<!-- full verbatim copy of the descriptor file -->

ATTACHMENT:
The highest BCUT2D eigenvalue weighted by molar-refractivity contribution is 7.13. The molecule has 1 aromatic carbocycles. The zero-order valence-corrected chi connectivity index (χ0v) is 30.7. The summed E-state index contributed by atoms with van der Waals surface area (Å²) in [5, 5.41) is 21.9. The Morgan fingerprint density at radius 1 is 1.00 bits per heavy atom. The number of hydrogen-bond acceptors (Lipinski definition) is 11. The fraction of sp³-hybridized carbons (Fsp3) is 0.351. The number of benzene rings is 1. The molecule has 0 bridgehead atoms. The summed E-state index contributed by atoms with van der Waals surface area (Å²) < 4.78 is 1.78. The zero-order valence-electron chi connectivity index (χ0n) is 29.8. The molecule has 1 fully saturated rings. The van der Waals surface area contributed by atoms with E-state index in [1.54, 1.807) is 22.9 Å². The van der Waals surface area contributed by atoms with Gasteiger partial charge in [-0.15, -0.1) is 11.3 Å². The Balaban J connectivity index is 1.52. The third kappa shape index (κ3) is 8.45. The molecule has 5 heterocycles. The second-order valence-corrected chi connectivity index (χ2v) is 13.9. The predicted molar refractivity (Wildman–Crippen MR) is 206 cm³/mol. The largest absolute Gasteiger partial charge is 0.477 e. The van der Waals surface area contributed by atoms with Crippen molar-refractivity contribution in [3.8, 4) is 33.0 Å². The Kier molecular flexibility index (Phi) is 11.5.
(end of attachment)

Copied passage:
The highest BCUT2D eigenvalue weighted by molar-refractivity contribution is 7.13. The molecule has 1 aromatic carbocycles. The zero-order valence-corrected chi connectivity index (χ0v) is 30.7. The summed E-state index contributed by atoms with van der Waals surface area (Å²) in [5, 5.41) is 21.9. The Morgan fingerprint density at radius 1 is 1.00 bits per heavy atom. The number of hydrogen-bond acceptors (Lipinski definition) is 11. The fraction of sp³-hybridized carbons (Fsp3) is 0.351. The number of benzene rings is 1. The molecule has 0 bridgehead atoms. The summed E-state index contributed by atoms with van der Waals surface area (Å²) < 4.78 is 1.78. The zero-order valence-electron chi connectivity index (χ0n) is 29.8. The molecule has 1 fully saturated rings. The van der Waals surface area contributed by atoms with E-state index in [1.54, 1.807) is 22.9 Å². The van der Waals surface area contributed by atoms with Gasteiger partial charge in [-0.15, -0.1) is 11.3 Å². The Balaban J connectivity index is 1.52. The third kappa shape index (κ3) is 8.45. The molecule has 5 heterocycles. The second-order valence-corrected chi connectivity index (χ2v) is 13.9. The predicted molar refractivity (Wildman–Crippen MR) is 206 cm³/mol. The largest absolute Gasteiger partial charge is 0.477 e. The van der Waals surface area contributed by atoms with Crippen molar-refractivity contribution in [3.8, 4) is 33.0 Å². The Kier molecular flexibility index (Phi) is 11.5.